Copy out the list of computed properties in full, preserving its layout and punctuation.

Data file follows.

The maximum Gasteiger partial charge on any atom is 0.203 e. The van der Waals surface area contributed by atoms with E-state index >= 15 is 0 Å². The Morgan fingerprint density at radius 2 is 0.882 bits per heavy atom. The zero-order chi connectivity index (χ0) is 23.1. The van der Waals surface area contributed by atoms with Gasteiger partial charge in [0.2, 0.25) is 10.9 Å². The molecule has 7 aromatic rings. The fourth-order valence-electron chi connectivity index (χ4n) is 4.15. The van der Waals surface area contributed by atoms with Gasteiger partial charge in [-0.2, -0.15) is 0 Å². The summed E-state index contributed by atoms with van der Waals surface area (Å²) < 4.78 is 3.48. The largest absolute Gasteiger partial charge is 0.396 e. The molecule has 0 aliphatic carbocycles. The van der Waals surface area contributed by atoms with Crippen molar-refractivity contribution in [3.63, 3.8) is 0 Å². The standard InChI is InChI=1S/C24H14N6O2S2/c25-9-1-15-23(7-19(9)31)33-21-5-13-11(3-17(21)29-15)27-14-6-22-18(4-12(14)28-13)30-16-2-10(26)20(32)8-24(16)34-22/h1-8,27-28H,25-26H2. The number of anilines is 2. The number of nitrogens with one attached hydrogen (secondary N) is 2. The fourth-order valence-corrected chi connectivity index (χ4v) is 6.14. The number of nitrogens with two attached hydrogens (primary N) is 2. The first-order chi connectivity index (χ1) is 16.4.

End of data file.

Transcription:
The maximum Gasteiger partial charge on any atom is 0.203 e. The van der Waals surface area contributed by atoms with E-state index >= 15 is 0 Å². The Morgan fingerprint density at radius 2 is 0.882 bits per heavy atom. The zero-order chi connectivity index (χ0) is 23.1. The van der Waals surface area contributed by atoms with Gasteiger partial charge in [0.2, 0.25) is 10.9 Å². The molecule has 7 aromatic rings. The fourth-order valence-electron chi connectivity index (χ4n) is 4.15. The van der Waals surface area contributed by atoms with Gasteiger partial charge in [-0.2, -0.15) is 0 Å². The summed E-state index contributed by atoms with van der Waals surface area (Å²) < 4.78 is 3.48. The largest absolute Gasteiger partial charge is 0.396 e. The molecule has 0 aliphatic carbocycles. The van der Waals surface area contributed by atoms with Crippen molar-refractivity contribution in [3.63, 3.8) is 0 Å². The standard InChI is InChI=1S/C24H14N6O2S2/c25-9-1-15-23(7-19(9)31)33-21-5-13-11(3-17(21)29-15)27-14-6-22-18(4-12(14)28-13)30-16-2-10(26)20(32)8-24(16)34-22/h1-8,27-28H,25-26H2. The number of anilines is 2. The number of nitrogens with one attached hydrogen (secondary N) is 2. The fourth-order valence-corrected chi connectivity index (χ4v) is 6.14. The number of nitrogens with two attached hydrogens (primary N) is 2. The first-order chi connectivity index (χ1) is 16.4.